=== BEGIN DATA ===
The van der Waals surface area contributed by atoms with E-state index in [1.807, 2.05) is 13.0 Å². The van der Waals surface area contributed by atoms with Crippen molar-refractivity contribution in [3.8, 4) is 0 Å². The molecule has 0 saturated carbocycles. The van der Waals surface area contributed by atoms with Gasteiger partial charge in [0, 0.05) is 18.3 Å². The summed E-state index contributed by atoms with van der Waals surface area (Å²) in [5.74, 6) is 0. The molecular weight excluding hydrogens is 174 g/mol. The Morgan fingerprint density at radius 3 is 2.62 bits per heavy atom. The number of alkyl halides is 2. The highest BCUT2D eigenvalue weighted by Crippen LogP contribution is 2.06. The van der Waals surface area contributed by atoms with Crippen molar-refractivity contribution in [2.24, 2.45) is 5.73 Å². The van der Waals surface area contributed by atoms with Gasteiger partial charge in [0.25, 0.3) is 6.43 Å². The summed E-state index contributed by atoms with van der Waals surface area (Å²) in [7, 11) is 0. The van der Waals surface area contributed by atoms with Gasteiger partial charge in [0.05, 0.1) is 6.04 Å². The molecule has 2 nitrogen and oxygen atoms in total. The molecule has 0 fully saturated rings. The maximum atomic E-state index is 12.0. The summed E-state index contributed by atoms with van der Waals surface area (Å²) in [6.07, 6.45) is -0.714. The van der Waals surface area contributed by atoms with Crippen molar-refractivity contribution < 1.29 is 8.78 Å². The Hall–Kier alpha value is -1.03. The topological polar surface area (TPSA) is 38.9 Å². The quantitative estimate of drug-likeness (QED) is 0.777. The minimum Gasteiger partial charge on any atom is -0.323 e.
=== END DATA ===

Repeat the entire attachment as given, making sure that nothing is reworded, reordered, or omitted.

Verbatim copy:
The van der Waals surface area contributed by atoms with E-state index in [1.807, 2.05) is 13.0 Å². The van der Waals surface area contributed by atoms with Crippen molar-refractivity contribution in [3.8, 4) is 0 Å². The molecule has 0 saturated carbocycles. The van der Waals surface area contributed by atoms with Gasteiger partial charge in [0, 0.05) is 18.3 Å². The summed E-state index contributed by atoms with van der Waals surface area (Å²) in [5.74, 6) is 0. The molecular weight excluding hydrogens is 174 g/mol. The Morgan fingerprint density at radius 3 is 2.62 bits per heavy atom. The number of alkyl halides is 2. The highest BCUT2D eigenvalue weighted by Crippen LogP contribution is 2.06. The van der Waals surface area contributed by atoms with Crippen molar-refractivity contribution in [2.24, 2.45) is 5.73 Å². The van der Waals surface area contributed by atoms with Gasteiger partial charge in [0.25, 0.3) is 6.43 Å². The summed E-state index contributed by atoms with van der Waals surface area (Å²) in [7, 11) is 0. The van der Waals surface area contributed by atoms with Gasteiger partial charge in [0.05, 0.1) is 6.04 Å². The molecule has 2 nitrogen and oxygen atoms in total. The molecule has 0 fully saturated rings. The maximum atomic E-state index is 12.0. The summed E-state index contributed by atoms with van der Waals surface area (Å²) in [6.07, 6.45) is -0.714. The van der Waals surface area contributed by atoms with Crippen molar-refractivity contribution < 1.29 is 8.78 Å². The Hall–Kier alpha value is -1.03. The topological polar surface area (TPSA) is 38.9 Å². The quantitative estimate of drug-likeness (QED) is 0.777. The minimum Gasteiger partial charge on any atom is -0.323 e.